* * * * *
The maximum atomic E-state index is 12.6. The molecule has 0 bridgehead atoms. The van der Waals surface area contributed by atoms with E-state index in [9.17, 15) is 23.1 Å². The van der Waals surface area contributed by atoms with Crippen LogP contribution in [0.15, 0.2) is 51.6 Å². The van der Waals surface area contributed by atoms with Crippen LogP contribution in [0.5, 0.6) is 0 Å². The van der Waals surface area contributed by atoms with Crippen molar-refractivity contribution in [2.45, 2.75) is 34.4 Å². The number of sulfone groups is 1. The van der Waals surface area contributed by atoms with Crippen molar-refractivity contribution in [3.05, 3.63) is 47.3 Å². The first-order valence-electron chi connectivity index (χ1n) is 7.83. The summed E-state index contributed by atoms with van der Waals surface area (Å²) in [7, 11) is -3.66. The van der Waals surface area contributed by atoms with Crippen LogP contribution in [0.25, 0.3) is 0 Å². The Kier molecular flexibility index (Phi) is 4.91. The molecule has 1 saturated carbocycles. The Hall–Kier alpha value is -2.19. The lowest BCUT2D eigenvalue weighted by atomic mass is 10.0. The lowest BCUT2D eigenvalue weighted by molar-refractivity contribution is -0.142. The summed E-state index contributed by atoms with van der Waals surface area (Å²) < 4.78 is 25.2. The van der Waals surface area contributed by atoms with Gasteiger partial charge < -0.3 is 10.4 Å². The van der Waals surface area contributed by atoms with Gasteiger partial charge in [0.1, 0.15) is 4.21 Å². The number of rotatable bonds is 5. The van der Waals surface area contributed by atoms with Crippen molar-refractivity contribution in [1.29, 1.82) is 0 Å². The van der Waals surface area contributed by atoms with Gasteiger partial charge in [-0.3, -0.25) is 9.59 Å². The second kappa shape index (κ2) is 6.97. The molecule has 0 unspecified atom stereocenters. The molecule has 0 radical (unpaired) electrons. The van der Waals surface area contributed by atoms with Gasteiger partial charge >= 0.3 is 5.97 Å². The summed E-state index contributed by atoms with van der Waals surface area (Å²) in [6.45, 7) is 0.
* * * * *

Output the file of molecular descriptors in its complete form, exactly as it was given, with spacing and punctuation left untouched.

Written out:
The maximum atomic E-state index is 12.6. The molecule has 0 bridgehead atoms. The van der Waals surface area contributed by atoms with E-state index in [9.17, 15) is 23.1 Å². The van der Waals surface area contributed by atoms with Crippen LogP contribution in [0.15, 0.2) is 51.6 Å². The van der Waals surface area contributed by atoms with Crippen LogP contribution in [0.5, 0.6) is 0 Å². The van der Waals surface area contributed by atoms with Crippen molar-refractivity contribution in [2.45, 2.75) is 34.4 Å². The number of sulfone groups is 1. The van der Waals surface area contributed by atoms with Crippen molar-refractivity contribution in [3.05, 3.63) is 47.3 Å². The first-order valence-electron chi connectivity index (χ1n) is 7.83. The summed E-state index contributed by atoms with van der Waals surface area (Å²) in [7, 11) is -3.66. The van der Waals surface area contributed by atoms with Crippen LogP contribution in [0.25, 0.3) is 0 Å². The Kier molecular flexibility index (Phi) is 4.91. The molecule has 1 saturated carbocycles. The Hall–Kier alpha value is -2.19. The lowest BCUT2D eigenvalue weighted by atomic mass is 10.0. The lowest BCUT2D eigenvalue weighted by molar-refractivity contribution is -0.142. The summed E-state index contributed by atoms with van der Waals surface area (Å²) < 4.78 is 25.2. The van der Waals surface area contributed by atoms with Gasteiger partial charge < -0.3 is 10.4 Å². The van der Waals surface area contributed by atoms with Gasteiger partial charge in [0.1, 0.15) is 4.21 Å². The number of rotatable bonds is 5. The van der Waals surface area contributed by atoms with Crippen molar-refractivity contribution in [1.29, 1.82) is 0 Å². The van der Waals surface area contributed by atoms with Gasteiger partial charge in [-0.3, -0.25) is 9.59 Å². The second kappa shape index (κ2) is 6.97. The molecule has 0 unspecified atom stereocenters. The molecule has 0 radical (unpaired) electrons. The van der Waals surface area contributed by atoms with Gasteiger partial charge >= 0.3 is 5.97 Å². The summed E-state index contributed by atoms with van der Waals surface area (Å²) in [6.45, 7) is 0.